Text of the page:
Revlimid PDUFA Date Extended Three Months By FDA
Revlimid is a member of a new class of novel IMiDs(R), immunomodulatory drugs. Celgene continues to evaluate treatments with Revlimid for a broad range of hematology and oncology conditions, including multiple myeloma, the malignant blood cell disorders known as myelodysplastic syndromes (MDS), chronic lymphocytic leukemia, and solid tumor cancers. Revlimid affects multiple intracellular biological pathways. The IMiD pipeline, including Revlimid, is covered by a comprehensive intellectual property estate of U.S. and foreign issued and pending patent applications including composition-of- matter and use patents.
About Myelodysplastic Syndromes
Myelodysplastic syndromes (MDS) are a group of hematologic malignancies that affect approximately 300,000 people worldwide. Myelodysplastic syndromes occur when blood cells remain in an immature or "blast" stage within the bone marrow and never develop into mature cells capable of performing their necessary functions. Eventually, the bone marrow may be filled with blast cells suppressing normal cell development. According to the American Cancer Society, 10,000 to 20,000 new cases of MDS are diagnosed each year in the United States, with mean survival rates ranging from approximately six months to six years for the different classifications of MDS. MDS patients must often rely on blood transfusions to manage symptoms of anemia and fatigue until they develop life-threatening iron overload and/or toxicity, thus underscoring the critical need for new therapies targeting the cause of the condition as well as therapies that manage symptoms.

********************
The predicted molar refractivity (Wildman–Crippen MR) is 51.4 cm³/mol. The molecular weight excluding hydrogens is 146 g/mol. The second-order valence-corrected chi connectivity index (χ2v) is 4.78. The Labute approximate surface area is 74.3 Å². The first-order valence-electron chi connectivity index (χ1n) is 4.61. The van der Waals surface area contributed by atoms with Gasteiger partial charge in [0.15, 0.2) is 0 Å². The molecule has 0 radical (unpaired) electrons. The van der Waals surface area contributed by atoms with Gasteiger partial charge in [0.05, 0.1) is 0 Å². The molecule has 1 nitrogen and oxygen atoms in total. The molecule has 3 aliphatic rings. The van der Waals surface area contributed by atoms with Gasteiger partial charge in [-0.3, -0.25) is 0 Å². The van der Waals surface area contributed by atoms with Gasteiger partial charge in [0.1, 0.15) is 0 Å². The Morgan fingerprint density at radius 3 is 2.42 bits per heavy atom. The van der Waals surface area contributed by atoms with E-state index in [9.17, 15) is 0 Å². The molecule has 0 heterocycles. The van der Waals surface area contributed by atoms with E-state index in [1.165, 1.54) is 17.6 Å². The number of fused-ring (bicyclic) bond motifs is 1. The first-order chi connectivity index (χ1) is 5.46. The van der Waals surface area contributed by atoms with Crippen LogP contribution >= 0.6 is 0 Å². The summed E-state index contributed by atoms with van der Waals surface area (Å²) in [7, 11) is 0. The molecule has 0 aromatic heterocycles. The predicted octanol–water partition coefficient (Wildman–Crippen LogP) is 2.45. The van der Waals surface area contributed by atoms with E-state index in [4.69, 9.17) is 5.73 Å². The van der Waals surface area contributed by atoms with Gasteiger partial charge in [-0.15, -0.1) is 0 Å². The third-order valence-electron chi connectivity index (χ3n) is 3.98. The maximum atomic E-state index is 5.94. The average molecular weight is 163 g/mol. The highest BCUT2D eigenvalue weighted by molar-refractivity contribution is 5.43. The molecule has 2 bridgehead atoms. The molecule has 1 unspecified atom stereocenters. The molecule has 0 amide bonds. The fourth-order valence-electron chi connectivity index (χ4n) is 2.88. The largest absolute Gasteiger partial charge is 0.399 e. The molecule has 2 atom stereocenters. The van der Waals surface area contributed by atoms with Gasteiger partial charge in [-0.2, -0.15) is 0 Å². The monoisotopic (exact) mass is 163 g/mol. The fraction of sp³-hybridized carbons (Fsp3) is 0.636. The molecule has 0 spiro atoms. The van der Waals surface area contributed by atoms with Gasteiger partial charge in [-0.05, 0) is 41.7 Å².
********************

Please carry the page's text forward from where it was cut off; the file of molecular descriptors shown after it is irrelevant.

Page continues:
About Deletion 5q Chromosomal Abnormality
Chromosomal (cytogenetic) abnormalities are detected in more than half of patients with myelodysplastic syndrome (MDS), and involve a deletion in all or part of one or more specific chromosomes. The most common cytogenetic abnormalities in MDS are deletions in the long arm of chromosomes 5, 7, and 20. Another common abnormality is an extra copy of chromosome 8. A deletion involving the 5q chromosome may be involved in up to 20 to 30% of all MDS patients. The World Health Organization has also recently identified a unique subset of MDS patients with a "5q- Syndrome" where the only chromosomal abnormality is a specific portion of the 5q chromosome.
Source: Celgene Corporation
Posted: October 2005
- FDA Approves Revlimid (lenalidomide) In Combination with Rituximab for the Treatment of Adult Patients with Previously Treated Follicular Lymphoma or Marginal Zone Lymphoma - May 28, 2019
- FDA Expands Indication for Revlimid (lenalidomide) as a Maintenance Treatment for Patients with Multiple Myeloma Following Autologous Hematopoietic Stem Cell Transplant (auto-HSCT) - February 22, 2017
- FDA Expands Indication for Revlimid (lenalidomide) in Combination with Dexamethasone to Include Patients Newly Diagnosed with Multiple Myeloma - February 18, 2015
- FDA Approves Revlimid (lenalidomide) for the Treatment of Patients with Relapsed or Refractory Mantle Cell Lymphoma - June 5, 2013
- Revlimid in Combination With Dexamethasone sNDA Granted Approval By FDA for Treatment of Multiple Myeloma - June 29, 2006
- FDA Grants Revlimid NDA Approval - December 28, 2005
- FDA Oncologic Drugs Advisory Committee Recommends Revlimid for Full Approval - September 14, 2005
- FDA and Celgene Revlimid Briefing Documents for Advisory Committee Meeting Available Online - September 13, 2005
- FDA Grants Priority Review for Revlimid NDA for Treatment of Low- and Intermediate- Risk MDS With Deletion 5q Chromosomal Abnormality - June 21, 2005
- Revlimid (lenalidomide) New Drug Application Accepted for Review by FDA - June 7, 2005
- Revlimid New Drug Application Submitted to FDA for Review - April 8, 2005
More news resources
- FDA Medwatch Drug Alerts
- Daily MedNews
- News for Health Professionals
- New Drug Approvals
- New Drug Applications
- Drug Shortages
- Clinical Trial Results
- Generic Drug Approvals
Subscribe to our newsletter
Whatever your topic of interest, subscribe to our newsletters to get the best of Drugs.com in your inbox.